The House Appropriations Committee has: caused a stir with a small paragraph in his 198 page health, labor and education expense account.
SEC. 314. None of the funds made available by this Act or any other Act may be allocated to a charter school that has a contract with a for-profit entity to operate, oversee, or manage the school’s operations.
The presence of for-profit operators in the charter school sector has long been a concern of critics, with nearly all states banning a charter school that is run solely for profit. But charter school operators have long had several loopholes, keeping the industry highly profitable, and most of those loopholes involve a non-profit charter school hiring a for-profit company.
We are not talking about contracting services like school buses or cafeteria management; these types of side jobs are often outsourced, both in charter schools and public schools, but they are not the primary activities of the school.
The bill is clear and specific about targeting for-profit organizations that “operate, oversee or manage the activities of the school.”
Sometimes the money comes from the real estate side of the charter business. There is such a thing as a company that specializes in charter schools and real estate. In some states, the government will help fund a real estate development if it is a charter school, and in general developers have noticed an abundance of cash. Although, as a real estate bond lender, told the Wall Street Journal“There’s a lot of capital coming into the industry. The question is, does it know what it’s doing?” Many states have found a problem with: charters leasing their buildings including their own owners.
An example of a real estate operator who made money on the real estate side was Carl Paladino of Buffalo. Paladino partnered with charter airlines through property turnaround and making “leaseback” deals, as detailed in a report from the Alliance for Quality Education. Paladino not only benefited from the schools, but also from investments in surrounding properties. He wasn’t ashamed of anything. As for the issue of making money working with charters, the Buffalo City News quoted him“If I didn’t, I’d be a fucking idiot.”
While many charters may outsource critical functions such as the curriculum, the extreme cases are mentioned “wipes” contracts, with the charter management organization (CMO) running the school entirely in exchange for as much as 95% of the revenue coming in. A report that the Network for Public Education Released earlier this year, it details many of the creative ways CMOs make profits. CMOs come in a variety of sizes, from chain operations that run many schools to mom-and-pop CMOs that run a single school.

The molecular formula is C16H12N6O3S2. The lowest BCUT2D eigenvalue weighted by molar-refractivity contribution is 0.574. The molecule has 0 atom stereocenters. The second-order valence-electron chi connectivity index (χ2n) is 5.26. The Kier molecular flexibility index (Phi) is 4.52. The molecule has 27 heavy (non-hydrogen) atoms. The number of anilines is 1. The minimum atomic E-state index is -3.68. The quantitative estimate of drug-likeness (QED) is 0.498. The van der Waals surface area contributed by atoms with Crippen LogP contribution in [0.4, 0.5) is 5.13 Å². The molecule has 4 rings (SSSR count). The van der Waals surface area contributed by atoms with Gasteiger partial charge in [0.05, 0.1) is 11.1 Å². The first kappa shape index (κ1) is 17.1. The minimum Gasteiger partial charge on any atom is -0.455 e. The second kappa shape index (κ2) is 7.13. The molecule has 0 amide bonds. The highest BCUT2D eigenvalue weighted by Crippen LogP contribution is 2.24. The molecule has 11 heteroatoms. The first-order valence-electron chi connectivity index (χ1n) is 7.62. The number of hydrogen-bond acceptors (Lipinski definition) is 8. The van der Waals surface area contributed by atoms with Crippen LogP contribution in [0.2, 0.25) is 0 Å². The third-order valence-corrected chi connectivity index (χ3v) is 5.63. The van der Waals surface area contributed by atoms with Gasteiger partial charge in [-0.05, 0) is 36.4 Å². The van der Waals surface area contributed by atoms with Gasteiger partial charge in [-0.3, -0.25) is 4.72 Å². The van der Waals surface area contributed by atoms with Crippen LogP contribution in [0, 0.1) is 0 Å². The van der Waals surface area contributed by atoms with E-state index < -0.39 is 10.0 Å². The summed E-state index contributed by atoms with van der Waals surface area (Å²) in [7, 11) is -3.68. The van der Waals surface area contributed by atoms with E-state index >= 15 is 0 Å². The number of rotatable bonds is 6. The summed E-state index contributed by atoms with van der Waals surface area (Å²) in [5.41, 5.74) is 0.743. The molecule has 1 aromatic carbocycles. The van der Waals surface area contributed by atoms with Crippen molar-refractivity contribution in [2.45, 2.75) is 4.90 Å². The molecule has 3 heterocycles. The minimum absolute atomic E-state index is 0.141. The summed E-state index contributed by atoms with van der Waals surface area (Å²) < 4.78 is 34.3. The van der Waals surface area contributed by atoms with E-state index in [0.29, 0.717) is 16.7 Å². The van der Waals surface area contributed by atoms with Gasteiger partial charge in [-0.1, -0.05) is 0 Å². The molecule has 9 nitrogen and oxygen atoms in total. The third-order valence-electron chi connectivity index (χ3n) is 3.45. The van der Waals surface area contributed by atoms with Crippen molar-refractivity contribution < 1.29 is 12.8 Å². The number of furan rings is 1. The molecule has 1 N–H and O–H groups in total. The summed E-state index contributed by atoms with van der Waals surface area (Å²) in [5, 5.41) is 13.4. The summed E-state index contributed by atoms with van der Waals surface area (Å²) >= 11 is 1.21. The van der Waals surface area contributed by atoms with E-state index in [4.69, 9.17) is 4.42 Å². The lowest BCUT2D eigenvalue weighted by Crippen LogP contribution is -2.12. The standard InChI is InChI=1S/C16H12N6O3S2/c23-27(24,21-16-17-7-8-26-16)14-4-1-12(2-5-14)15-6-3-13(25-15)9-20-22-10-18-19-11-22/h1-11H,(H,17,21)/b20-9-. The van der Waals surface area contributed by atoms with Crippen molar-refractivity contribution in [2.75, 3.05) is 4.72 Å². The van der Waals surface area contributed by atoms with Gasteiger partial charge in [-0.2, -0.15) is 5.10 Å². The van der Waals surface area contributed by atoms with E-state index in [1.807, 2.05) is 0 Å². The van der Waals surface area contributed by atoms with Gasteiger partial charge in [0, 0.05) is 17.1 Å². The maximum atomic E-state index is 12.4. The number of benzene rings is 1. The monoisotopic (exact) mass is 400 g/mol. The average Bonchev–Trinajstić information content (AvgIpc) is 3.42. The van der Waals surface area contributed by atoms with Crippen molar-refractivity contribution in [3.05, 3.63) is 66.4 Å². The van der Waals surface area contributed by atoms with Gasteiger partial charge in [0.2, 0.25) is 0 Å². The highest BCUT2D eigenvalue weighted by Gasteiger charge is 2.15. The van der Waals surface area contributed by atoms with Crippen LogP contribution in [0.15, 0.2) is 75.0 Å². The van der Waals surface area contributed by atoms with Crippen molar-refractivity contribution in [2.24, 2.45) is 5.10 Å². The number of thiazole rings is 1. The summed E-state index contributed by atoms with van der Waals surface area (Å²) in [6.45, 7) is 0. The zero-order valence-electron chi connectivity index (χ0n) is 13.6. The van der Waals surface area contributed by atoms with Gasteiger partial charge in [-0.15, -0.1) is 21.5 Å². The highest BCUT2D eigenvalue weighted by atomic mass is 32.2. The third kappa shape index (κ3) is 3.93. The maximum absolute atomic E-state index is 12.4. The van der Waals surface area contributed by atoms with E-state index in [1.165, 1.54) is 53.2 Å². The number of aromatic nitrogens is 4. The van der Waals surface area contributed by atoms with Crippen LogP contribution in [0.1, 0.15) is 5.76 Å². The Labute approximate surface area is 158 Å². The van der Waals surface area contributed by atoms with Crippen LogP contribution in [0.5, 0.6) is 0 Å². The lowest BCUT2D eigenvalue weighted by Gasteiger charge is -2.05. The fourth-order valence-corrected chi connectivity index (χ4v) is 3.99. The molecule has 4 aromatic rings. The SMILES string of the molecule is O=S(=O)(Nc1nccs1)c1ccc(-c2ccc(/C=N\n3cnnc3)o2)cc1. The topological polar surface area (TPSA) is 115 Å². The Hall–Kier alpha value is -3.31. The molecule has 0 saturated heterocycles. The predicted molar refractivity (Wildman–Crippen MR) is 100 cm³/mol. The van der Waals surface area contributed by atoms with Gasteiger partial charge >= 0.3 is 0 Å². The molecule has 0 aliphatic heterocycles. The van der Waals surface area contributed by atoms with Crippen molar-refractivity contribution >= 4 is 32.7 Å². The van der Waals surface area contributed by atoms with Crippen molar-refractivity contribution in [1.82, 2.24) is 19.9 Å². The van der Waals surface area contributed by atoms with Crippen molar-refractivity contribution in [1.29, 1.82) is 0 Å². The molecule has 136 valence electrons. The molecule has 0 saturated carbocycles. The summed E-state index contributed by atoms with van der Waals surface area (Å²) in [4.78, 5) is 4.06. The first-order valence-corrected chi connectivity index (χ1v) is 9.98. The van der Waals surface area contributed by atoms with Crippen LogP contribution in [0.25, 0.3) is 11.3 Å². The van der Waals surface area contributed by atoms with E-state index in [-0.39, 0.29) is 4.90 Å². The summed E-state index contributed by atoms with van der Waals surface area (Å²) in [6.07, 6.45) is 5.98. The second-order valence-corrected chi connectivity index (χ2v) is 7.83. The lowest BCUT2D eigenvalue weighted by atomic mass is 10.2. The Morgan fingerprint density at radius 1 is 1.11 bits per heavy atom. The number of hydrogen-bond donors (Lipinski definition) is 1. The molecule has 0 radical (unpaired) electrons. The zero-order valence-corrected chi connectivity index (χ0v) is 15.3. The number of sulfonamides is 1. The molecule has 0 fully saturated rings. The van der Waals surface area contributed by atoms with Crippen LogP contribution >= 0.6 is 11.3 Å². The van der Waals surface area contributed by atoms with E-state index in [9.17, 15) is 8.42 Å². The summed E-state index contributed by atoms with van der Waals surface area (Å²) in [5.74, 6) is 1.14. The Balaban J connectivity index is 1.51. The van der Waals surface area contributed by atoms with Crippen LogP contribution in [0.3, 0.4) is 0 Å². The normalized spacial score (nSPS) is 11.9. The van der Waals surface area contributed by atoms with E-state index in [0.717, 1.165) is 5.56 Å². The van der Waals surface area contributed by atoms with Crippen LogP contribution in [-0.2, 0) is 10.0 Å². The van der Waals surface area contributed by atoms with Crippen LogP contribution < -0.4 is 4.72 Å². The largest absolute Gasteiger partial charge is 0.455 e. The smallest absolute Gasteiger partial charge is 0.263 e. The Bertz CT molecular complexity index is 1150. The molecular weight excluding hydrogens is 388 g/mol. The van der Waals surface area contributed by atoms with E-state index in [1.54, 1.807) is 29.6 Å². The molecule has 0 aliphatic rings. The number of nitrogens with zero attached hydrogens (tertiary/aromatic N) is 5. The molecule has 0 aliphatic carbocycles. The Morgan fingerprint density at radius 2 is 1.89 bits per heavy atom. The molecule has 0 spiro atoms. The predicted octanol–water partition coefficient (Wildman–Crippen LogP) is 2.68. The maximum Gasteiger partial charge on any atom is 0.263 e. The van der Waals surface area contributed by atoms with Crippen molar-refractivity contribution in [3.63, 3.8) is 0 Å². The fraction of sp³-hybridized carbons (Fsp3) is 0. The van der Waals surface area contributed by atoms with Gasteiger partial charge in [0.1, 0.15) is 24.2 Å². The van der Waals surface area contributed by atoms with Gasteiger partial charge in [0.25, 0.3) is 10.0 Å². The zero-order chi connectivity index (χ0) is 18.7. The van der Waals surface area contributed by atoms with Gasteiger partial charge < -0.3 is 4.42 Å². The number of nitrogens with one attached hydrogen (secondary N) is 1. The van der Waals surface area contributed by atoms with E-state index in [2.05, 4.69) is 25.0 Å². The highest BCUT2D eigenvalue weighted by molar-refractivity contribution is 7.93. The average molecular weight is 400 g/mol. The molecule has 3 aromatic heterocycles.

These arrangements can get complicated. in Florida, a charter founder has moved regularly on and off the board to allow payments from his school to himself, and while the school struggled to pay teachers, it paid his company tens of thousands of dollars license the school logo.
You could argue that banning for-profit charters has actually made matters worse, and that what clear and overt attempts to profit from a school are now hidden behind multiple layers of operations.
But all this still leaves open a simple question: What’s wrong with letting charter schools directly or indirectly run for a profit?
The presence of so much money in a largely unregulated industry is certainly an invitation to bad actors, and while most charter school operators are ethical and honest, a disturbing number from fraudsters be attracted to the industry. And it’s important to remember that the money at stake here is tax money.
Yet taxpayers often find that their dollars have turned into not only profits, but also assets for someone else. This report from the National Education Policy Center explains how the public can pay for a building – more than once – and that building is still privately owned.
The struggle for ownership can be a problem for the charter school itself. As shown here Ohio Supreme Court decision, the CMO may very well own all the equipment and resources in the classroom; if the GMO pulls out or terminates its contract, the school it served could become an empty shell.
That problem underscores one of the other problems of the hidden for-profit charter world; these organizations are businesses and make decisions for business reasons, not educational reasons. As Carl Paladino put it, if they don’t make a profit, they are idiots. Each year brings several stories from students and families are adrift— sometimes mid-year — because the company running their school decided the business case for continuing the business was too weak. When your favorite restaurant or department store closes, it can be shocking, but when your child’s school closes, it’s disruptive and damaging. For-profit businesses cannot provide the kind of stability that families need and deserve.
The crux of the problem with for-profit charters is simple: the more money they spend on meeting student needs, the less profit they’re allowed to keep. And because the income stream is largely fixed and unchanging, the only way to “generate” more profit is by spending less of that income on the students. For-profit charter management will naturally tend to have a hostile relationship with the people it is supposed to serve, and engage in an endless battle over how to measure success.